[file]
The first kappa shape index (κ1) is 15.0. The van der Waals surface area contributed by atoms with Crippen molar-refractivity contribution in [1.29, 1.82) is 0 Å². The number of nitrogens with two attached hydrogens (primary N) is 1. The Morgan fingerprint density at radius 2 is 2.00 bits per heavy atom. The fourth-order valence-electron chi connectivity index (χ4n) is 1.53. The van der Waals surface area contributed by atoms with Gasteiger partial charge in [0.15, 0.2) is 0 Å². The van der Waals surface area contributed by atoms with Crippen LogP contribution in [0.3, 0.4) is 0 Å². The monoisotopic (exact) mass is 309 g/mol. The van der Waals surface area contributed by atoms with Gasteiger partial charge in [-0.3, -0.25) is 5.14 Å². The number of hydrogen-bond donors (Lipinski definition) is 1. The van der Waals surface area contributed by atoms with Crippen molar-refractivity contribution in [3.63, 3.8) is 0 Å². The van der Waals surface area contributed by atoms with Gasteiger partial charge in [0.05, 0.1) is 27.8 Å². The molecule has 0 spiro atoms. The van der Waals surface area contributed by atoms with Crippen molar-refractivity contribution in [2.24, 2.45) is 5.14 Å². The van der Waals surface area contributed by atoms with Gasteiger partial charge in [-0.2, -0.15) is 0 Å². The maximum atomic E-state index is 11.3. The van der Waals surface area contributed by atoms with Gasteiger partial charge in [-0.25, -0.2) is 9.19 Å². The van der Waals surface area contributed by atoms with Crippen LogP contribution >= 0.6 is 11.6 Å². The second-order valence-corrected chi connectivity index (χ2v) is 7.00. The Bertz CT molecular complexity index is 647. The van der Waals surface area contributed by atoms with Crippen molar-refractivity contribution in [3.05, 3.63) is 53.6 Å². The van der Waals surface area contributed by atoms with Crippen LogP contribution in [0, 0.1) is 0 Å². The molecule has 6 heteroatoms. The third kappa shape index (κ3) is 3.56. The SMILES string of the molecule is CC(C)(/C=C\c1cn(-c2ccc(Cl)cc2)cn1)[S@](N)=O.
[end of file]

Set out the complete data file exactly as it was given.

The first kappa shape index (κ1) is 15.0. The van der Waals surface area contributed by atoms with Crippen molar-refractivity contribution in [1.29, 1.82) is 0 Å². The number of nitrogens with two attached hydrogens (primary N) is 1. The Morgan fingerprint density at radius 2 is 2.00 bits per heavy atom. The fourth-order valence-electron chi connectivity index (χ4n) is 1.53. The van der Waals surface area contributed by atoms with Gasteiger partial charge in [0.15, 0.2) is 0 Å². The van der Waals surface area contributed by atoms with Crippen LogP contribution in [0.3, 0.4) is 0 Å². The monoisotopic (exact) mass is 309 g/mol. The van der Waals surface area contributed by atoms with Gasteiger partial charge in [-0.3, -0.25) is 5.14 Å². The number of hydrogen-bond donors (Lipinski definition) is 1. The van der Waals surface area contributed by atoms with Crippen molar-refractivity contribution in [3.63, 3.8) is 0 Å². The van der Waals surface area contributed by atoms with Gasteiger partial charge in [0.05, 0.1) is 27.8 Å². The molecule has 0 spiro atoms. The van der Waals surface area contributed by atoms with Crippen molar-refractivity contribution in [2.24, 2.45) is 5.14 Å². The van der Waals surface area contributed by atoms with Gasteiger partial charge in [-0.2, -0.15) is 0 Å². The maximum atomic E-state index is 11.3. The van der Waals surface area contributed by atoms with Gasteiger partial charge in [-0.25, -0.2) is 9.19 Å². The van der Waals surface area contributed by atoms with Crippen LogP contribution >= 0.6 is 11.6 Å². The second-order valence-corrected chi connectivity index (χ2v) is 7.00. The Bertz CT molecular complexity index is 647. The van der Waals surface area contributed by atoms with Crippen molar-refractivity contribution in [3.05, 3.63) is 53.6 Å². The van der Waals surface area contributed by atoms with Crippen LogP contribution in [0, 0.1) is 0 Å². The molecule has 6 heteroatoms. The third kappa shape index (κ3) is 3.56. The SMILES string of the molecule is CC(C)(/C=C\c1cn(-c2ccc(Cl)cc2)cn1)[S@](N)=O.